Locks of Beethoven’s Hair Are Unraveling the Mysteries of His Deafness and Illnesses

Researchers found high levels of lead, mercury and arsenic in the German composer’s hair, which may help explain some of his many ailments

the composer beethoven wearing a black jacket and red scarf, pencil in and and a musical score in the other
A portrait of Ludwig Van Beethoven by Joseph Karl Stieler, painted in 1820. Public Domain via Wikimedia Commons

German composer Ludwig van Beethoven began losing his hearing in his 20s, a fact that deeply upset and embarrassed him. Over the years, his hearing loss worsened, and by the time he died at age 56 in 1827, the composer was totally deaf.

But the cause of Beethoven’s deafness has always been a mystery, along with the slew of other health problems he suffered, including diarrhea and abdominal cramps. Now, nearly 200 years after his death, researchers may finally have an answer.

An analysis of Beethoven’s hair has revealed high levels of lead, arsenic and mercury, researchers report this week in a letter to the editor of the journal Clinical Chemistry. The heavy metals alone probably weren’t enough to kill him, but they do offer a possible explanation for some of his symptoms.

Researchers tested two authenticated locks of Beethoven’s hair. One had 380 micrograms of lead per gram of hair, while the other had 258 micrograms. For reference, a normal level of lead in a gram of hair is around 4 micrograms or less. His hair also had 13 times the normal level of arsenic, and four times the normal level of mercury.

The high amount of lead, in particular, likely contributed to his gastrointestinal issues and deafness, the researchers write in the paper.

“These are the highest values in hair I’ve ever seen,” says study co-author Paul Jannetto, a pathologist at Mayo Clinic, to the New York Times’ Gina Kolata. “We get samples from around the world, and these values are an order of magnitude higher.”

But why did the composer have so much lead in his system? Researchers have several theories. Beethoven loved drinking wine, to the point that he continued sipping it by the spoonful on his deathbed. At the time, lead acetate—which has a sweet taste—was often added to cheap wine to reduce acidity and remove cloudiness.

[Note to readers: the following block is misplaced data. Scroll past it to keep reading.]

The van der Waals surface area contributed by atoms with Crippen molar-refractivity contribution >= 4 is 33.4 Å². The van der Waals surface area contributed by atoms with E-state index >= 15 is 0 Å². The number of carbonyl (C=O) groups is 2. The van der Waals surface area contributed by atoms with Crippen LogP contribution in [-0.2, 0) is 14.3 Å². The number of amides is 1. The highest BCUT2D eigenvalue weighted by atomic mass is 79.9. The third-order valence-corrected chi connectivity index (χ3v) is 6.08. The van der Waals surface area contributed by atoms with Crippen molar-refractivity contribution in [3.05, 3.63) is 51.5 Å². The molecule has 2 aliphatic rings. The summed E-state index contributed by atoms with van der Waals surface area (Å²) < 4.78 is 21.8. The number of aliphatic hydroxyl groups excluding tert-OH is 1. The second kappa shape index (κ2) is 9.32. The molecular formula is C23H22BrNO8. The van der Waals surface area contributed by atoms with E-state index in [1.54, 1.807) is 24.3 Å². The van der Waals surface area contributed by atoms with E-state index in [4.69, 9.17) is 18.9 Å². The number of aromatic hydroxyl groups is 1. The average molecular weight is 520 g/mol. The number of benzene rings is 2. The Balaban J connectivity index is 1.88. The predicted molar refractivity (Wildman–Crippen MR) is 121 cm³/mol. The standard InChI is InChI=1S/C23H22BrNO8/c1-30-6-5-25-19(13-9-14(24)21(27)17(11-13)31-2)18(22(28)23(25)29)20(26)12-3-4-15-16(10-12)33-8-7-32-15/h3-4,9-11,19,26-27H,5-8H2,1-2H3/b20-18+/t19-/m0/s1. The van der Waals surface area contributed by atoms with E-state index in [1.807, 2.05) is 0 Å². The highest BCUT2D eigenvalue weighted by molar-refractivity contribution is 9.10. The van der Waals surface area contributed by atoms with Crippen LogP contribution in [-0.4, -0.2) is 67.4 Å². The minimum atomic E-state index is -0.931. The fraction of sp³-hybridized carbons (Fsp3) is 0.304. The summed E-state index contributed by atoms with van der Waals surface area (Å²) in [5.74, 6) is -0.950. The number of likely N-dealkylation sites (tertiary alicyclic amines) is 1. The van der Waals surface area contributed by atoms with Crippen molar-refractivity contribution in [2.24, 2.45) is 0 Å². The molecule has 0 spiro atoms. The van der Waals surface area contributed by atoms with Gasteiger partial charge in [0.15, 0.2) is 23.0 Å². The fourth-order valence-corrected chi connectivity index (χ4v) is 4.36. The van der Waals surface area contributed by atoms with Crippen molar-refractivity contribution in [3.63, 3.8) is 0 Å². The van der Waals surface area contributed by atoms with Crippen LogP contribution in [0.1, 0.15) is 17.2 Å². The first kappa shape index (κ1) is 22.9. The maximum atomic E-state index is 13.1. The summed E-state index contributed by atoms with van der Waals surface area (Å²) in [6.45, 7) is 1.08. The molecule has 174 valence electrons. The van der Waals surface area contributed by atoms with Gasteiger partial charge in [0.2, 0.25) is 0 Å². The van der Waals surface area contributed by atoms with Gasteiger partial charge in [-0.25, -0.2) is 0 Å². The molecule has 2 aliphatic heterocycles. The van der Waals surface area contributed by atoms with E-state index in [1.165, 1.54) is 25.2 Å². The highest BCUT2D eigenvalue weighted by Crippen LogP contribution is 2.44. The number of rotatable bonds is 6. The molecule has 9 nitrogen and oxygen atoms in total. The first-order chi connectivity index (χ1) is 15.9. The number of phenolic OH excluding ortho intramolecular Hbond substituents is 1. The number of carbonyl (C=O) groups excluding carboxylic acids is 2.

The wine production process also added lead to the final product: Wine was aged in lead-soldered kettles, and corks were soaked in lead salt before being inserted into bottles, per the New York Times. Beethoven also probably drank out of a glass made from lead.

Lead was also a common additive to various ointments and medicines, which Beethoven used to help soothe and cure his various ailments. He took as many as 75 medications at one time, and many of them probably contained the metal.

In addition, Beethoven ate a lot of fish—much of which likely came from the heavily polluted Danube River.

“We believe this is an important piece of a complex puzzle and will enable historians, physicians and scientists to better understand the medical history of the great composer,” the researchers write in the letter.

One of the study’s limitations is whether—and how accurately—lead levels in hair correspond to lead levels in blood. Just because Beethoven’s hair contained high amounts of lead does not necessarily mean that he was suffering from lead poisoning.

“We have analyzed the hair of lead smelter workers and found there is too much contamination, unable to be removed from washing, to be able to infer blood lead concentrations,” says Ivan Kempson, a biophysicist at the University of South Australia who was not involved with the research, to Forbes’ Leslie Katz. “There are also several personal traits which can greatly affect the lead uptake—hair color for example, which influences how much lead enters the hair from either blood or external contamination.”

The researchers acknowledged this possible limitation, writing that while low levels of lead in hair may not precisely predict the levels in blood, “higher hair lead concentrations, such as those seen in this study, have been shown to correlate with kidney and liver disease.” They also note they used best practices to remove possible external contaminants before testing the samples.

The new findings build on research published last year that also gleaned insights from locks of Beethoven’s hair. In March 2023, a team of scientists reported in the journal Current Biology that they’d analyzed DNA extracted from the composer’s hair.

After narrowing down their samples to five locks that very likely belonged to Beethoven (and tossing out three that were either fake, traced to another person or did not yield enough DNA to study), that team was able to sequence roughly two-thirds of Beethoven’s genome. His genes revealed he was genetically predisposed to liver disease and had hepatitis B at the time of his death. One genetic variant, in particular, would have tripled his risk for liver disease.

Their DNA analysis also ruled out some possible explanations for his gastrointestinal issues, including lactose intolerance, celiac disease and irritable bowel syndrome. But the new findings focused on heavy metals add another layer to this picture and start to get at the causes of the composer’s ailments, the team writes in the letter.

Beethoven himself was plagued by the mystery of his poor health, and he famously requested in 1802 that doctors study the cause of his illnesses and deafness after he died.

While it remains to be seen what other secrets Beethoven’s hair will reveal, the public’s fascination with this troubled, talented artist will undoubtedly live on, says study co-author Nader Rifai, a pathologist at Harvard Medical School, to the London Times’ Tom Whipple.

“This man created some of the most beautiful music humanity was able to produce,” Rifai adds. “It was so incredibly tragic that he couldn’t hear this majestic music that he created.”

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